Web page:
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  1. #1
    J&L
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    Any tandems going to Sedona Fat Tire Festival?

    Will we be the lone tandem representing our community?
    Sedona Fat Tire Festival- April 23-24 (Easter Weekend)

  2. #2
    "the big red train"
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    We were out in Sedona last May towing our son. There wasn't alot of trails to ride for us to ride towing a tag-a-long. I would like to know what trails are tandemable. Let us know what trails you ride and how the trails are.
    Thanks
    Patrick

  3. #3
    J&L
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    From the sound of some on this forum, it would seem like people can ride just about anything. We like the more relaxed rides, so we'll be searching out some of the less extreme and not so terrifying trails. Seems like there are some out there. Plus we have always wanted to go to Sedona, so this seemed like as good a time as any.

  4. #4
    "the big red train"
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    J&L let us know how the festival goes and how the trails are and what you got to ride.
    Thanks

  5. #5
    my dog's Frisbee launcher
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    seems I'm a bit late for this post....did you go and how was it ?

    I done a lot of riding in Sedona and have never taken the tandem over there.
    I think theirs much better tandem riding in Flag and here in Prescott.


    Cheers
    Darwin was an Optimist

  6. #6
    J&L
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    We did go and had a great time, and were the only tandem there. We've only been riding for a year, and in northern CA, most of what we have is dirt with a few rocks. So it was educational!

    The first ride was led by a fellow mtbr member, "old post" to "bike path". This was fun, and I only found there to be a few "too tight" turns. There were some features that were too much for us, but not because we were on a tandem, with perhaps one exception. On bike path, it was wild, we were in a deep narrow wash, the red dirt walls were at the top of my vision. The stoker described it like being in a bob sled run.

    Surprisingly enough the hills weren't too bad. There were short steep hills, but most of the sustained climbs were well below 10%, at least for the trails we were on.

    Later that day we took girdner from the road to the summit. A couple of tight turns again, but overall not too bad. The trail could have had more horizontal clearance, and long sleeves and pants would have been helpful. The views from the summit were fantastic. Probably would have been fun to continue, but we were getting tired by then.

    The next day found us negotiating rocky steps. We did chimney rock, and found the features (e.g. steps) challenging. But there was enough degrees of difficulty to learn how to ride them, and of course hike them when they were too much. But I found that trail to be wide enough that I think many of them could have been done on a tandem, at least downhill. Not sure how to scale an 18" step on a tandem?

    Then we got into the narrow windy steps like thunder mountain trail, we turned around. Someone suggested soldiers pass, so we had a nice ride through neighborhood streets to get there, which gave me time to look at the views while riding. Seems there are jeep trails and single track trails with the same name. soldiers pass single track had lots of narrow tight turns with smaller rocky features, turned around after a while. The jeep trails had lots of large rocks, good to practice with a nice wide trail just in case. Keep in mind the failure to negotiate a turn can result in encounters with prickly pear cactus, being impaled by yucca leaves (aka spikes), and if you don't get back up quickly the large black ants can finish you off. On the bright side, the AZ black ants probably are not as bad as fire ants found elsewhere.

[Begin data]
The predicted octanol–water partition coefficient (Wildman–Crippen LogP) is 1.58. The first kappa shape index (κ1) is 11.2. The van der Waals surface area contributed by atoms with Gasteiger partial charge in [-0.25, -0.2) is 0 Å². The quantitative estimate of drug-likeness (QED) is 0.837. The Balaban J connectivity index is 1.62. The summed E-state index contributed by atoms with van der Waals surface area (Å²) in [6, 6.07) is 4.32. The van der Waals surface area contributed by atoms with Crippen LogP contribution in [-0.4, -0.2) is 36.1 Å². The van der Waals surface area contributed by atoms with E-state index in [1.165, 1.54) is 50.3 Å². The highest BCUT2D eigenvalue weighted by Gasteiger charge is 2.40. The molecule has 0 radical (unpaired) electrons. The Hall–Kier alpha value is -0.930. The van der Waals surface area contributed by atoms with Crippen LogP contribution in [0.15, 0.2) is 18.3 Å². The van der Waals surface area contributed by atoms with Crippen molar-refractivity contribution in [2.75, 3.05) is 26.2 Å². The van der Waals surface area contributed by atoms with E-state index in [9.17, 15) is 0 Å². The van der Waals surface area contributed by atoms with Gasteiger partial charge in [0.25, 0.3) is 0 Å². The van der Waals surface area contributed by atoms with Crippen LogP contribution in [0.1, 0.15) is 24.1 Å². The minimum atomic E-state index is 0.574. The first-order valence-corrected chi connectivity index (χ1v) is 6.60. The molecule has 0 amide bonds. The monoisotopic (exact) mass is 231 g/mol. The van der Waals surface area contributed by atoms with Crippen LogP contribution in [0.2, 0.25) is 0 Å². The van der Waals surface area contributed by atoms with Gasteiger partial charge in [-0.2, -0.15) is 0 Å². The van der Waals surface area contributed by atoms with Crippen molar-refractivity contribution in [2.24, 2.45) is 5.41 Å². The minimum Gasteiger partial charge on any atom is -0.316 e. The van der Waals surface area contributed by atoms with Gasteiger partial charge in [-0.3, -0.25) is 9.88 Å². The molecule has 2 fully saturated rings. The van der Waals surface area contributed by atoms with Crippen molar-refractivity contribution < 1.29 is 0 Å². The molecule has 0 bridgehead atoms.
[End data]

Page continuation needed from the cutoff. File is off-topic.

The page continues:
Closed out the trip on the south side with bell mountain pathway, an easy trail, with great scenery. Someone suggested llama trail, but we tried it and by that time were tired with the hike a bike over large rocks and turned around near the start of the trail.

  7. #7
    "the big red train"
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    J&L sounds like you had a blast in Sedona. Thanks for the report. When we went out last year we only rode the Bell Pathway, we were towing our son on his tag-a-long. We all had a fun time. I'll have to put the Sedona Fat Tire Festival on our calender for next year.

  8. #8
    J&L
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    Never used a tag-a-long, I would imagine if it is securely attached to a single it would be more maneuverable than a rigid tandem. Of course if it was attached to a tandem, that would be a different story

    I should mention, both the stoker and I came away from the event with scratches on our legs and arms due to narrow trails, and some scratchy plants beside them. Not sure how that would translate into the rider of a tag-a-long.

    When comparing trails, and skill level it is hard, but Bell pathway comes in very close to a "wide paved multipurpose trail with a few bumps" compared to the other trails. With nice scenery to make up for the lack of off road fun.

  9. #9
    Long Live Long Rides
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    big train

    From our trip to Crested Butte last August. It was more work pulling the trial-a-bike, but honestly I though it was easier than using a single. Pedal strikes were the biggest issue for the caboose.
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